Lobbing Shells Over the Andes
Trip Start Feb 14, 2006
27Trip End Aug 2006
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There's nothing like a bloody sporting event to build camaraderie between a mass of people, but rarely does it take on such nationalistic overtones as at Club Mexico. The fighters' poorly shaven promoters hung scraggly banners from the ceiling. Listen closely, and you'll hear the few kids shouting brutal encouragement right alongside their parents: "¡En la cara! ¡Así es!"
It's a lot of emotion to bottle up in a room no bigger than a high-school gym, dark and dank-with four large, hot white lights over the ring. The bleachers were carved out of hard, cold concrete and slowly filled up as the amateur opening fights wound to a close
The two Argentine fighters came in dressed flashily--one in a blue satin cape, one in an Argentine soccer jersey, a blue and white beanie and wraparound sunglasses. The Chileans were clearly better fighters, and the matches were something of a disappointment in that regard. It's as if the Argentine's boastful swagger-far more impressive than their skill-was orchestrated to make the Chilean's success all the more satisfying.
Neither fight threatened to end in a knockout; the fighters just weren't landing many solid punches. But the tally of points was certain to swing toward the Chileans. In about the 3rd round (out of 6) of each fight, the Chilean would land his first serious combination of blows, and the place would erupt- "Chi! Chi! Chi! ... Le! Le! Le! Vi-va-Chi-le!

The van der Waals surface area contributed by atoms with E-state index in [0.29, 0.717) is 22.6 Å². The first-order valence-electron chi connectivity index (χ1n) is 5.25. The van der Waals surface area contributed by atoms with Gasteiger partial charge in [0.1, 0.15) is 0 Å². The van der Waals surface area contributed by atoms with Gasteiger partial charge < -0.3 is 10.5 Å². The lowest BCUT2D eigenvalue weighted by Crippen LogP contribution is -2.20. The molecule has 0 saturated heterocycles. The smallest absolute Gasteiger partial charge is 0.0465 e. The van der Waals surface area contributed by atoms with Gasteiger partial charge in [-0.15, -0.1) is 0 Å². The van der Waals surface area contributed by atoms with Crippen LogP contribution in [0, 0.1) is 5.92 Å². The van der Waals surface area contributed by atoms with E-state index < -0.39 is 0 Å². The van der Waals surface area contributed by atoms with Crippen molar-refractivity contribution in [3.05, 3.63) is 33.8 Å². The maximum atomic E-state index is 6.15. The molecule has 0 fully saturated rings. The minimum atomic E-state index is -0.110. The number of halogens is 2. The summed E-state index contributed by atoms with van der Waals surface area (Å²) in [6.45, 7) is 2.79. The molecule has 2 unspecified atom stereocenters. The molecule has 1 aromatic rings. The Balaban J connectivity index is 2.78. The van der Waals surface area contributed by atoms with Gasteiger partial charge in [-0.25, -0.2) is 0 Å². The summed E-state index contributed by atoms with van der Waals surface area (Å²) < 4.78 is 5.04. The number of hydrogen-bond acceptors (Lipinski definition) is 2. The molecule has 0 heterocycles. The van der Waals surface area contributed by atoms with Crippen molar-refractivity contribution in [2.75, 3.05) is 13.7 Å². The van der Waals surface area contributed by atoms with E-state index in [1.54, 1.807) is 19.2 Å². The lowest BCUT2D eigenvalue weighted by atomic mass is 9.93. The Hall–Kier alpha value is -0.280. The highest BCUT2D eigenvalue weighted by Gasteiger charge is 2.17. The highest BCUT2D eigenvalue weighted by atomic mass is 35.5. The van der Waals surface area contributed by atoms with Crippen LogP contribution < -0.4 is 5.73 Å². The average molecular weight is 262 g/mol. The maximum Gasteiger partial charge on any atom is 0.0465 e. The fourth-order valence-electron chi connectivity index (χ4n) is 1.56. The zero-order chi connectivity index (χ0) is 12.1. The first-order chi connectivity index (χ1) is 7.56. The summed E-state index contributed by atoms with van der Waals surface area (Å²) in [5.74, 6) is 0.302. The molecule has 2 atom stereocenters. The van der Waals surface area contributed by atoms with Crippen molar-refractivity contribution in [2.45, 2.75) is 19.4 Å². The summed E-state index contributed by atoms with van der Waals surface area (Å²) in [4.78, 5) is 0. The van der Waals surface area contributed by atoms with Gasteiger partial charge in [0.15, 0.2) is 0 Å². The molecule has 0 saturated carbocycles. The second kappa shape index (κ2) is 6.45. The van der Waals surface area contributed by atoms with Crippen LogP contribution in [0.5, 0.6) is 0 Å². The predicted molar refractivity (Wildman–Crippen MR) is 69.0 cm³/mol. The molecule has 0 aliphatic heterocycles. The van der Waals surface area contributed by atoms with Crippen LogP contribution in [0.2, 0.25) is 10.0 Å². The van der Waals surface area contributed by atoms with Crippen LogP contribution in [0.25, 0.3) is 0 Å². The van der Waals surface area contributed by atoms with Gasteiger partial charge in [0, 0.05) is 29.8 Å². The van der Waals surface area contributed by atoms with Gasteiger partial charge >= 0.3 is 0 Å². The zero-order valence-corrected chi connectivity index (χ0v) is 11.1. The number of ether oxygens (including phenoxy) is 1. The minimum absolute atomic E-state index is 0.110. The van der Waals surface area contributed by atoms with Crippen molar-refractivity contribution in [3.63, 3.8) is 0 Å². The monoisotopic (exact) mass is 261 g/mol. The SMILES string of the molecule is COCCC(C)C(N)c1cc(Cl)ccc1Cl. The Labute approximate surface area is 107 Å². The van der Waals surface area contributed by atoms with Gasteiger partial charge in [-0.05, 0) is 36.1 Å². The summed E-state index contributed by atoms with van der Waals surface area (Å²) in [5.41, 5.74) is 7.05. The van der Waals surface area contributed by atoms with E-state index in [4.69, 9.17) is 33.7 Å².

Strange and unreal as the experience was, that dusty gym in Barrio Brasil, right off the Costanera highway, was brimming with riotous, irrational, almost orgiastic effusions of national pride.
It made me think back to my cabbie in Buenos Aires, the veteran of the Falklands War. Besides lambasting Chile for selling Chilean air bases to the British to further tip the scales in an unbalanced war (it was really just Gen. Pinochet who did it), he said that most Argentines (and most South Americans) looked down on Chileans.
For days and months, now, I've been assessing my decision to study in Chile. How comfortable am I in Santiago? What do I think of Chileans as a people?
And visiting Buenos Aires last week meant visiting the other city where I considered studying abroad. I feared the city because I didn't want to believe that I had made the wrong decision in coming to Santiago. But I realize now that I am relatively happy here, and that, perhaps, I did make the right decision.
I'll admit, though, that I regularly flee to this Starbucks in Las Condes. I like to call the street it's on "Little America;" there's a Hooters, a Ruby Tuesday's and a Bennigans, and the streets are lined with SUVs and tall, clean apartment buildings. Can I be blamed for being more comfortable here, especially when you take my suburban roots into account?
In general, though, Santiago is a relatively clean city
Grocery stores, pharmacies and banks are common, convenient and organized (if not always well-stocked). The police in Chile are honest, helpful, and have pride in their work (well, mostly). Keeping all of that in mind, I live in Chile with access to comforts much like those I would have used in the US. On the other hand, Argentina was supremely disorganized.
I described some of its attributes in my previous post. In general, though, the streets Borges walked were littered with trash, and stretched out from the Plaza de Mayo in an increasingly disorganized sprawl. Many of the places I liked were tough to reach without extensive knowledge of the bus system.